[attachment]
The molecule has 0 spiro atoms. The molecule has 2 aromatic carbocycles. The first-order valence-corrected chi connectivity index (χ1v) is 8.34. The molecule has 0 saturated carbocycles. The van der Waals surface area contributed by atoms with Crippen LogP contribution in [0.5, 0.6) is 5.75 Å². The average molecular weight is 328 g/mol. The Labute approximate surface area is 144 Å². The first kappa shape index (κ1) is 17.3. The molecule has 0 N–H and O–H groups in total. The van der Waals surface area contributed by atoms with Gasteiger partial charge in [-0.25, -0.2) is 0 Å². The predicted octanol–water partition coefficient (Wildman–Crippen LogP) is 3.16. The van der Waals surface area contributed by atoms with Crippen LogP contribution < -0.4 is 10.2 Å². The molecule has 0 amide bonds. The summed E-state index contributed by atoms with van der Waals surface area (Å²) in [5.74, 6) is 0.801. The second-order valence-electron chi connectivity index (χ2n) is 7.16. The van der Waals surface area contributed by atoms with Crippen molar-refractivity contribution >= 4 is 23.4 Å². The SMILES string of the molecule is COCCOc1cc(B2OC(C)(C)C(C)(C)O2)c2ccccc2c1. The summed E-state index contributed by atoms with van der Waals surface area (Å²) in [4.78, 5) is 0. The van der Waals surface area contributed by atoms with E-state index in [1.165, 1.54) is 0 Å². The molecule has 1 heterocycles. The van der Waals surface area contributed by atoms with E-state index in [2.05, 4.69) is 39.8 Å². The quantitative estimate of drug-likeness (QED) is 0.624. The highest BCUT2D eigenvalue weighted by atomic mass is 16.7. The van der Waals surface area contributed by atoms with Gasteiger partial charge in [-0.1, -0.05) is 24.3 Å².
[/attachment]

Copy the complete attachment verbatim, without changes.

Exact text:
The molecule has 0 spiro atoms. The molecule has 2 aromatic carbocycles. The first-order valence-corrected chi connectivity index (χ1v) is 8.34. The molecule has 0 saturated carbocycles. The van der Waals surface area contributed by atoms with Crippen LogP contribution in [0.5, 0.6) is 5.75 Å². The average molecular weight is 328 g/mol. The Labute approximate surface area is 144 Å². The first kappa shape index (κ1) is 17.3. The molecule has 0 N–H and O–H groups in total. The van der Waals surface area contributed by atoms with Gasteiger partial charge in [-0.25, -0.2) is 0 Å². The predicted octanol–water partition coefficient (Wildman–Crippen LogP) is 3.16. The van der Waals surface area contributed by atoms with Crippen LogP contribution < -0.4 is 10.2 Å². The molecule has 0 amide bonds. The summed E-state index contributed by atoms with van der Waals surface area (Å²) in [5.74, 6) is 0.801. The second-order valence-electron chi connectivity index (χ2n) is 7.16. The van der Waals surface area contributed by atoms with Crippen molar-refractivity contribution >= 4 is 23.4 Å². The SMILES string of the molecule is COCCOc1cc(B2OC(C)(C)C(C)(C)O2)c2ccccc2c1. The summed E-state index contributed by atoms with van der Waals surface area (Å²) in [4.78, 5) is 0. The van der Waals surface area contributed by atoms with E-state index in [1.165, 1.54) is 0 Å². The molecule has 1 heterocycles. The van der Waals surface area contributed by atoms with E-state index in [2.05, 4.69) is 39.8 Å². The quantitative estimate of drug-likeness (QED) is 0.624. The highest BCUT2D eigenvalue weighted by atomic mass is 16.7. The van der Waals surface area contributed by atoms with Gasteiger partial charge in [-0.1, -0.05) is 24.3 Å².